JISC and Sakai

I spent yesterday morning at Berkeley, which was hosting a delegation from JISC and HEFCE, both institutions that support higher education in the UK. Given the increasing presence of Sakai in the UK, I thought it worthwhile to explain a little about these organizations to the Sakai community. Others know more than I do (Sakai Board member Ian Dolphin is working at JISC, on loan from Hull).

First, almost all universities in the UK are public (the exception is University of Buckingham). Public dollars flow to these institutions through a complex system administered by HEFCE (The Higher Education Funding Council). A fascinating read if you’re interested in how to distribute large amounts of public money. And we are talking large amounts…HEFCE distributes over 7 billion pounds (14+ billion US dollars) every year. Wow.

Some of this money (I think about $150 million US) goes to JISC. The mission of the JISC (Joint Information Systems Committee) is to provide world-class leadership in the innovative use of information and communications technology to support education and research. Essentially, they are trying to do work that benefits all the institutions that get HEFCE money. In that way, it is a lot like what we’re trying to do in the community source worlds of Sakai, Kuali and JA-SIG.

JISC covers a number of strategic theme, which of course change over time. Currently, they are:

  • e-Learning (improves the quality of learning)
  • e-Research (technologies used in research)
  • e-Resources (digital information an e-content)
  • e-Administration (improves administrative processes)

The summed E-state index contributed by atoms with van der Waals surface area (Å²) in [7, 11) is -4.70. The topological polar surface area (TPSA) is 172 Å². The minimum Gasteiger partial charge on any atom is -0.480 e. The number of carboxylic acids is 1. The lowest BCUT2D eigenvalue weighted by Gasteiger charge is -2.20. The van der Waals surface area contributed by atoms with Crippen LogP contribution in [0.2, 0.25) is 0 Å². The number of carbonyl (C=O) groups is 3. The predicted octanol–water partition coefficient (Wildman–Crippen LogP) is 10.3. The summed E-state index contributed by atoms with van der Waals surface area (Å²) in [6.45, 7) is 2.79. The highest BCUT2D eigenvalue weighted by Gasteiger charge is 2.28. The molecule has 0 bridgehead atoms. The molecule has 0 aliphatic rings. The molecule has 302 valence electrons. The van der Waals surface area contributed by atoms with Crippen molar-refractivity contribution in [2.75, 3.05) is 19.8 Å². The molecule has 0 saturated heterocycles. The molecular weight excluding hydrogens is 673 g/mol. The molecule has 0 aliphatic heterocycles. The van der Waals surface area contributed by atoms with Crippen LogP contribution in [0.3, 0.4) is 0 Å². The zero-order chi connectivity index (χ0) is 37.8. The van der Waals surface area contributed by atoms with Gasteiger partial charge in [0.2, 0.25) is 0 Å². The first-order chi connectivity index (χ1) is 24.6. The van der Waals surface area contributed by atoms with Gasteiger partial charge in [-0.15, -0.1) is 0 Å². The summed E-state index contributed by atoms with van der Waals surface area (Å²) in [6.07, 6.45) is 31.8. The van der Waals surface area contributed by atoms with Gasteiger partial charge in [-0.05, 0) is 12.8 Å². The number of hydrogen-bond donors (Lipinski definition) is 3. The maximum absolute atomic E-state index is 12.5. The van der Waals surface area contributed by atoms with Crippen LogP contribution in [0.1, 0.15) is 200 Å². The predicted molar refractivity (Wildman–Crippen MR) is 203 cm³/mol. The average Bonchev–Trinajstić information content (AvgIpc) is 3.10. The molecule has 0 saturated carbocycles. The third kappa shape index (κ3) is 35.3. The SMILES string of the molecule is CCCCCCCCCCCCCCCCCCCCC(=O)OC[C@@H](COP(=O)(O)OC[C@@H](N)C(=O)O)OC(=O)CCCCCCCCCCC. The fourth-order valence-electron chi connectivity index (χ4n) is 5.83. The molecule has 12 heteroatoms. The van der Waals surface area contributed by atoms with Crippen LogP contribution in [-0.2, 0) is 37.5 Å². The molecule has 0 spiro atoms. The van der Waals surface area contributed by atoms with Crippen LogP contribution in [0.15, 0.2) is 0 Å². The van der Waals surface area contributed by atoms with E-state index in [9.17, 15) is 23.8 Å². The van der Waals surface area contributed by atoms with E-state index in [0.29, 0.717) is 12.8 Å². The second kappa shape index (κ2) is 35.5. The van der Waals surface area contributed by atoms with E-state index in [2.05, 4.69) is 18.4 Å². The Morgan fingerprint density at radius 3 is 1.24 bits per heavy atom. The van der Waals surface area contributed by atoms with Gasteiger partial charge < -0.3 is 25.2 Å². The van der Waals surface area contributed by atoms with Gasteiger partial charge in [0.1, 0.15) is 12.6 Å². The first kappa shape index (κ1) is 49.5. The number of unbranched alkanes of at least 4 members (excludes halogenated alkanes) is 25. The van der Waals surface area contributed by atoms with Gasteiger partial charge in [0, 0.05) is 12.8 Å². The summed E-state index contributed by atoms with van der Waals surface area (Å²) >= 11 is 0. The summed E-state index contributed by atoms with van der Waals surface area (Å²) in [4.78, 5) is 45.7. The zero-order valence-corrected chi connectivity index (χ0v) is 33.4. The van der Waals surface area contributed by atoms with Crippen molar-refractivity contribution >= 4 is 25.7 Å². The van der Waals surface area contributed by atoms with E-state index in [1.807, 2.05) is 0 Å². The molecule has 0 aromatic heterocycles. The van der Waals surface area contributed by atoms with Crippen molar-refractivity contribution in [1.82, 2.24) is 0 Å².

• Access management (secure authentication and authorization)
  • Network (UK research and education network, including JANET)
  • Information environment (convenient access to resources)
  • Business and community engagement (knowledge transfer)

Again, the overlap with the goals of Sakai should be fairly evident and, in fact, JISC have funded some exciting projects related to Sakai. If you haven’t already, you should take a look at the Virtual Research Environments programme. There are two excellent video (bottom of that same page) that describe a number of the projects. You’ll see some familiar faces along the way.

In any case, there was a very interesting exchange between Berkeley and the JISC delegation, led by JISC Executive Secretary (read: CEO) Malcom Read and Berkeley CIO Shelton Waggoner. Shelton’s description of how things were being done at Berkeley and across the UC System (a system of comparable complexity to the UK system) was of particular interest to the group. IT governance and strategic planning were the main themes.

Mara Hancock and her team gave a presentation about their work, including a very exciting presentation of Berkeley’s webcast activities. They even have their own YouTube channel. As you may know, Berkeley is working on a project to radically improve their webcasting and podcasting process on campus and will be integrating that work in Sakai for everyone to enjoy. I, personally, can’t wait to see it (back to work, Josh).

The JISC/HEFCE folks were headed down to Stanford and will be at Educause next week, where I hope to have a chance to compare notes on the relative merits of Pacific Northwest microbrews and British bitter. I don’t know what future collaboration may occur between Sakai and JISC but I’m looking forward to the conversations and results.

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One Response

  1. […] CRUE: Sakai in Valencia Published March 11, 2008 Sakai , e-learning Tags: e-learning, Sakai, valencia Every country runs their educational funding in a different way. There is a big contrast, for example, between the United States (many private universities and even for-profit institutions and fairly diverse sources of funding of public institutions) and the United Kingdom (mostly private universities where a vast amount of the funding flows through a central, government-run organization called HEFCE). […]

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